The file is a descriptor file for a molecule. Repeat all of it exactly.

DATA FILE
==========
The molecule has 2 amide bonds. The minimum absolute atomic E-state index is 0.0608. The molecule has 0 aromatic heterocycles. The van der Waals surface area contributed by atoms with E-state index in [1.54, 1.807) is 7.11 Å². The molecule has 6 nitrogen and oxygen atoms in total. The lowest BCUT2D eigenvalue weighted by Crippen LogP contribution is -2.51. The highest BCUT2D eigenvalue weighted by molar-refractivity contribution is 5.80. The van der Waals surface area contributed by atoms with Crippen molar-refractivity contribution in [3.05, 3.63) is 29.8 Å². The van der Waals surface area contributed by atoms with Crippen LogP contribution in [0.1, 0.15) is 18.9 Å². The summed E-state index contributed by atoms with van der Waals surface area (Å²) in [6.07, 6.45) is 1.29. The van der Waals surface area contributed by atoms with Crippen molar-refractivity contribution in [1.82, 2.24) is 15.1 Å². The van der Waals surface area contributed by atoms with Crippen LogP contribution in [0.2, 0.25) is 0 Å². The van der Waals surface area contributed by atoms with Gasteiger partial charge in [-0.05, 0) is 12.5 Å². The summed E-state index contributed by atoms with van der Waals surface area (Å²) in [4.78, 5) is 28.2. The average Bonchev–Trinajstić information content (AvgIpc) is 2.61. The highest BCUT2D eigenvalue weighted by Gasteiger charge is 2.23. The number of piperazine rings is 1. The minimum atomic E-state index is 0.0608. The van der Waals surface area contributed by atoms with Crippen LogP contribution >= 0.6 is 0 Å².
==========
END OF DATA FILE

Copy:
The molecule has 2 amide bonds. The minimum absolute atomic E-state index is 0.0608. The molecule has 0 aromatic heterocycles. The van der Waals surface area contributed by atoms with E-state index in [1.54, 1.807) is 7.11 Å². The molecule has 6 nitrogen and oxygen atoms in total. The lowest BCUT2D eigenvalue weighted by Crippen LogP contribution is -2.51. The highest BCUT2D eigenvalue weighted by molar-refractivity contribution is 5.80. The van der Waals surface area contributed by atoms with Crippen molar-refractivity contribution in [3.05, 3.63) is 29.8 Å². The van der Waals surface area contributed by atoms with Crippen LogP contribution in [0.1, 0.15) is 18.9 Å². The summed E-state index contributed by atoms with van der Waals surface area (Å²) in [6.07, 6.45) is 1.29. The van der Waals surface area contributed by atoms with Crippen molar-refractivity contribution in [1.82, 2.24) is 15.1 Å². The van der Waals surface area contributed by atoms with Crippen LogP contribution in [0.2, 0.25) is 0 Å². The van der Waals surface area contributed by atoms with Gasteiger partial charge in [-0.05, 0) is 12.5 Å². The summed E-state index contributed by atoms with van der Waals surface area (Å²) in [4.78, 5) is 28.2. The average Bonchev–Trinajstić information content (AvgIpc) is 2.61. The highest BCUT2D eigenvalue weighted by Gasteiger charge is 2.23. The number of piperazine rings is 1. The minimum atomic E-state index is 0.0608. The van der Waals surface area contributed by atoms with Crippen LogP contribution >= 0.6 is 0 Å².